The first single off Brothers, the latest studio album from The Black Keys, finds the Akron-based blues-rock duo of Dan Auerbach (guitar and vocals) and Patrick Carney (drums) in fine form. With slightly poppier sensibilities than some of the album's other outstanding tracks, "Tighten Up" was a good choice to set the radio ball rolling, and it's yielded good results; the single broke the top 20 in alternative charts, and their music video for the single is in the running for an MTV Video Music Award this fall.
In typical blues fashion, the song's lyrics detail heartbreak and loss, and a wistful, nostalgic tone is set early on in the music by a whistled intro with chirpy, slightly-reverbed backbeat guitar chords, hearkening back to that doe-eyed time just before you got crushed by your first love. Auerbach wails the first verses, "I wanted love/I needed love/Most of all...Someone said/True love was dead/And I'm bound to fall...for you." The instrumental interludes plunge the listener headlong into subsequent verses; you get the feeling the story he's telling isn't going to end well, but want to know what happened anyway.
The thing that blows me away about The Black Keys' music (and a big part of why I love them so), time and again, is their attention to detail. The smallest changeups happen at just the right moment to enhance the mood. For example, when Auerbach sings the verse that begins, "I was young and moving fast/Nothing slowed me down," the nasal whine of electric organ appears for the first (and only) time during the track. It gives the verse an almost churchy, melancholic-gospel feel to it, as if Auerbach's telling us a cautionary tale (which, when you think about it, he is). If it wasn't there, you probably wouldn't miss it, but its presence makes the passage unique and drives home the feelings of loss and regret that bubble just below the surface throughout the song.
My favorite part of this track, though, is when the guys change things up, effecting a complete change in mood without changing the clip of the beat (the eighths keep coming at the same pace) or the key (the chords are exactly the same). In fact, they don't even introduce any new musical material; Auerbach just brings the rhythm guitar riff (already present during the instrumental interludes) to the fore. The metric accent shifts from straight 4/4 time to the less common (3+3+2)/8. It's a remarkably unusual move, especially in pop music, but yields fantastic results. When the song hits that meter change, you feel like you've come home--because you have. The section is the musical payoff of all the delightful foreshadowing the band did earlier in the song. The meter change shifts your frame of mind from dwelling on the past, to dealing with its consequences in the present: "Living just to keep going/Going just to stay sane/All the while I know it's such a shame."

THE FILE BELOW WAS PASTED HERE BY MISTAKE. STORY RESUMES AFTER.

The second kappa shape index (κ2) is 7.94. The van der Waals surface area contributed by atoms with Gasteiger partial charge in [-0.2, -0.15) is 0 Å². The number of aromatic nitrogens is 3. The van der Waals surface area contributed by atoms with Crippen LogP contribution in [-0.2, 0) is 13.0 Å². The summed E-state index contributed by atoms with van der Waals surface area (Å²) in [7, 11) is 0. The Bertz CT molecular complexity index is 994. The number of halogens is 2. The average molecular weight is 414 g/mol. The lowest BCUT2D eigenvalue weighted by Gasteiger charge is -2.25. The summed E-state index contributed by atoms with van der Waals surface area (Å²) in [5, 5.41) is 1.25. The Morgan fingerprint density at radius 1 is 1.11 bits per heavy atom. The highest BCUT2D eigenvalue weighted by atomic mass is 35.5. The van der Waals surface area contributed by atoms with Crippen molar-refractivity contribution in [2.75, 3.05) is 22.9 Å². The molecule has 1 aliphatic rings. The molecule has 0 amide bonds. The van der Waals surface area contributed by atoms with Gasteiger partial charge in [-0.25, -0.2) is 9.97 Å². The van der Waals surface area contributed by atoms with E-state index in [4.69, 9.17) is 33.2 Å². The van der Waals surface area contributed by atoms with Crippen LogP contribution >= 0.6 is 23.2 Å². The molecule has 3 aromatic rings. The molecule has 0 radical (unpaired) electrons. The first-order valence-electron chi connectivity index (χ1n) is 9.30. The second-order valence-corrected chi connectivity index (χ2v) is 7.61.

In another example of the tiniest detail that absolutely makes a moment in this song are the drum fills Carney makes after the meter change. The band sets up the shift from 4 to mainly-3 with an instrumental section, and things seem to be chugging along with Auerbach's new-old rhythm guitar riff brought to the front and Carney's drums backing him up. When the guitar part sustains a chord for longer than strummed-eighths, the drum fill does something unexpected. Instead of the snare hits punctuated by one bass-drum hit, Carney puts two in, playing (just a little) with the newly-established meter, phasing the count over to 3+2+3 for one measure. That part gets me every time.
Incidentally, the music video for the single is as awesome as the song itself, full of the guys' quirky humor and attention to weird detail, like the mirroring between the kids and adults (pastries in pockets? who does that?) and the band's penchant for hilariously cartoonish, exaggerated violence.